Ever considered an Exchange Traded Fund (ETF) only portfolio? For many DIY investors, it could be the cheapest way of owning a diversified portfolio of index trackers.

Now that the era of passive investors being subsidised by their wide-eyed active investing cousins is over, it is still possible to avoid platform charges altogether by owning a portfolio invested 100% in ETFs.

Execution-only brokers TD Direct Investing and Sippdeal both currently waive platform fees for ETFs. You’ll only pay broker fees when you trade and even that hit can be softened by exploiting regular investing schemes.

More on that below.

ETF only portfolios

So what would an ETF-only portfolio1 look like? Here’s a pretty diversified slate:

Asset class ETF name Ticker OCF (%)
UK equity* SPDR FTSE UK All Share FTAL 0.3
International** Vanguard FTSE All World VWRL 0.25
Emerging markets Vanguard FTSE Emerging Markets VFEM 0.45
Global property HSBC FTSE EPRA/NAREIT Developed HPRD 0.4
Government bonds (Gilts) Vanguard UK Government Bond VGOV 0.12
Index-linked gov bonds DBX iBoxx UK Gilt Inflation Linked XBUI 0.2

* A cheaper UK equity fund is VUKE – Vanguard’s FTSE 100 ETF (OCF 0.1%).

** VWRL is approximately 10% in emerging markets. Add VFEM for a stronger dose.

Buyer beware

Despite all this platform fee chicanery, an ETF-only portfolio won’t always make sense. It’s only worthwhile if the portfolio’s total cost (i.e. the weighted sum of the fund OCFs) is less than the platform fee you’d have paid for a portfolio including funds (plus the difference in trading charges).

If you’re stuck on TD Direct then that’s easy. TD’s 0.35% platform fee2 means that every fund you own effectively costs 0.35% more than its advertised OCF. That’s a high bar to get over and you’d have to own a portfolio smaller than around £10,000 (or be a trading fiend) not to do better in ETFs.

On Sippdeal you pay a fixed platform charge of £50 per year plus trading fees on all investments. If your ETF portfolio’s average OCF siphons off £50 more than its fund-based counterpart then it’s not worth it.

The bigger your portfolio, the less likely you are to benefit because it’s quite common for index funds to be cheaper than ETFs in the UK, unlike the US.

Charles Stanley overlooks its 0.25% fee on ETFs if you trade six times or more every six months. But a flat £10 dealing charge means you’re better off with TD Direct.

Sippdeal and TD Direct are both better prospects for an ETF-only portfolio because they enable you to set up a regular investment scheme that only costs £1.50 per purchase.

Gaming regular investment schemes

To keep costs down, I’d buy one ETF every month for my portfolio. For example, I’d buy my entire year’s worth of property ETF in June and my FTSE All Share ETF in July and so on. There’s no need to drip-feed into every ETF every month.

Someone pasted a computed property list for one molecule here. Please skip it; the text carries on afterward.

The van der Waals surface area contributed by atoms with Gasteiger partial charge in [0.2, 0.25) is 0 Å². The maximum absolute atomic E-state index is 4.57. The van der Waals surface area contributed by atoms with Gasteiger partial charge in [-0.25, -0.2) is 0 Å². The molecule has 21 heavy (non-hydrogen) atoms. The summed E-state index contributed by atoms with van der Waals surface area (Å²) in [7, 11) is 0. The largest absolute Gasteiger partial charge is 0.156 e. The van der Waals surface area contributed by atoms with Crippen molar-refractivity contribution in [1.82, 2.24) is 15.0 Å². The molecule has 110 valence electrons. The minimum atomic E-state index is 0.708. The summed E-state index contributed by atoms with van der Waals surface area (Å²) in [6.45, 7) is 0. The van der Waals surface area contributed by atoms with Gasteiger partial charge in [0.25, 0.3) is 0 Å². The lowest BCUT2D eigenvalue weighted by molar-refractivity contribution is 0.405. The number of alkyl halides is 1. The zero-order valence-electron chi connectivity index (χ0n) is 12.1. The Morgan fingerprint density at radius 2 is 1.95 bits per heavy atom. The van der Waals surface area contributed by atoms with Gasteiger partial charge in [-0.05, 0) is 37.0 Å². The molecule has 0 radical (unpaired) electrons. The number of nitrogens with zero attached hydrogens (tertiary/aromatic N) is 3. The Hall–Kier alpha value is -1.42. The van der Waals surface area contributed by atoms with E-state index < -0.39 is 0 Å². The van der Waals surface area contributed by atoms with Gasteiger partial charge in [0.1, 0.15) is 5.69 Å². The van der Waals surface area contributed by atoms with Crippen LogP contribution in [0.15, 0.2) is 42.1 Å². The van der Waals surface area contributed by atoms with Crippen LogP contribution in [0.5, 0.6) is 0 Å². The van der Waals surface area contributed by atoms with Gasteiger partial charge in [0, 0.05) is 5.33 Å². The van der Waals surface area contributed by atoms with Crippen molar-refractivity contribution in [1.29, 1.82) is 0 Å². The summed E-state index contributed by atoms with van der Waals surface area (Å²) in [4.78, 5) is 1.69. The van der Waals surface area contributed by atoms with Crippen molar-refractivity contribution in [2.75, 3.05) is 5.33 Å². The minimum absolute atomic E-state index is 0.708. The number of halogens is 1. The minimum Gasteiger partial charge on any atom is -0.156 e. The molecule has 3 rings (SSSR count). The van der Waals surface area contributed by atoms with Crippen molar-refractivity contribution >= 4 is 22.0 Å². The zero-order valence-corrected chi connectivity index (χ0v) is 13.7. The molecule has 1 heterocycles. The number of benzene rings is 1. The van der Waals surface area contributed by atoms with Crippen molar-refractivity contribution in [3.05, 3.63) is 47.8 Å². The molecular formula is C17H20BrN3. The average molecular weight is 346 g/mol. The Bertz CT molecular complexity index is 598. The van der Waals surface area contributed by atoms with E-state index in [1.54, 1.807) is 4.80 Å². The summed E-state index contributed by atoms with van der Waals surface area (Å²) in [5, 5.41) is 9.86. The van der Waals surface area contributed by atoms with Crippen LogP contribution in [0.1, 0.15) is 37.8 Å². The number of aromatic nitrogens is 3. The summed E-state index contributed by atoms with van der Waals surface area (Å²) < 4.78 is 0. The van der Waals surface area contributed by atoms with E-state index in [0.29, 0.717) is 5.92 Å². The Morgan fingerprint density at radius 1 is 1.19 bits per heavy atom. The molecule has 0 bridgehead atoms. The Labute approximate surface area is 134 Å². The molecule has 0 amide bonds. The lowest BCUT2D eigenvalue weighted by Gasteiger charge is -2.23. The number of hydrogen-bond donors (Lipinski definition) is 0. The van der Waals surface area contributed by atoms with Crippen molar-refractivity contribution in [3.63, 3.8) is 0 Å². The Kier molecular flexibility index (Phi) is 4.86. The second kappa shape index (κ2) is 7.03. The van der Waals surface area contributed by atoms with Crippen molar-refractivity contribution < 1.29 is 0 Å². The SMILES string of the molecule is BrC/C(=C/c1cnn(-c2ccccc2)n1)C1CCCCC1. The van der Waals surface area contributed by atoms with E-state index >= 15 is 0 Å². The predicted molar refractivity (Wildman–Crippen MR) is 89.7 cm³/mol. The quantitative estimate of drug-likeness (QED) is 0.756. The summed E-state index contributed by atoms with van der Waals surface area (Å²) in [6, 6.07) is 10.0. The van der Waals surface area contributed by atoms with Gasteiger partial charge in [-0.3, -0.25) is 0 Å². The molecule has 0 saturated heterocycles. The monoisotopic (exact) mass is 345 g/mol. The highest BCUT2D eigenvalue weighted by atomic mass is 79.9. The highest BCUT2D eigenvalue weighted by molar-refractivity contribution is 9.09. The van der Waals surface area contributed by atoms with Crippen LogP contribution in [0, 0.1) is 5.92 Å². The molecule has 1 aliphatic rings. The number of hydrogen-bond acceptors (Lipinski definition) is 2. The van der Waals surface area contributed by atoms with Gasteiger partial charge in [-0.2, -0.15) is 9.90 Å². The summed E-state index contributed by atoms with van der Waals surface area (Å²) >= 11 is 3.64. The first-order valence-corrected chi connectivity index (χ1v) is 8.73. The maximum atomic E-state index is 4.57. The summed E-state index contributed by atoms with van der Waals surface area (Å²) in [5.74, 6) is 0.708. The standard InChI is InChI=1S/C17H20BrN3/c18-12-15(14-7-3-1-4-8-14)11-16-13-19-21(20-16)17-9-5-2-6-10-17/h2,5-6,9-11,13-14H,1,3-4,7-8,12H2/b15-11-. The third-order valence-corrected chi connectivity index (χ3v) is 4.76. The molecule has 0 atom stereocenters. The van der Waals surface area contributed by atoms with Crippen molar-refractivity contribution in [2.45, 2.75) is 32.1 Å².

Your broker can’t make you invest every month either, so once you’ve had your fill, just cancel your regular order, and replenish your reserves if cash is tight.

It doesn’t matter to me that regular investing means I buy on a fixed date in the month that’s decreed by the broker. Passive investors don’t believe in market timing, so I wouldn’t lose sleep over picking my moments.

Sell orders are conducted at full price with these regular services, but if you rebalance with new money then you can largely avoid selling until your portfolio gets mahoosive. (Some brokers, notably Halifax, also offer monthly special deals where their usual trading fees are discounted for a few hours. You could time your rebalancing to exploit this).

The technical differences between ETFs and funds are practically negligible for most passive investors, too. The hoo-ha about synthetic ETFs was overblown, and I don’t have any qualms about using them when they best track the asset class I want a piece of.

No straight answers

As ever, by the time I’ve written up an investing stratagem, I’ve thought of half a dozen ways to undermine it and I can’t help but ‘fess them up. Such is the tangled web of investing!

Personal circumstances are everything in the field of cost bullet-proofing and the chances are that most small investors will do better in funds with Charles Stanley Direct, if their portfolio is likely to remain under £20,000 for a good stretch.

Meanwhile large investors will generally profit from choosing a fixed fee broker and investing in the cheapest trackers they can get – whether a fund or an ETF.

Let our broker comparison table be your guide.

The best advice is not to sweat it too much. Low cost is good, but endlessly fiddling in pursuit of perfection is a waste of life.

Take it steady,

The Accumulator

  1. An even simpler portfolio would be to simply combine VWRL with VGOV.
  2. Payable from August 1 2013.

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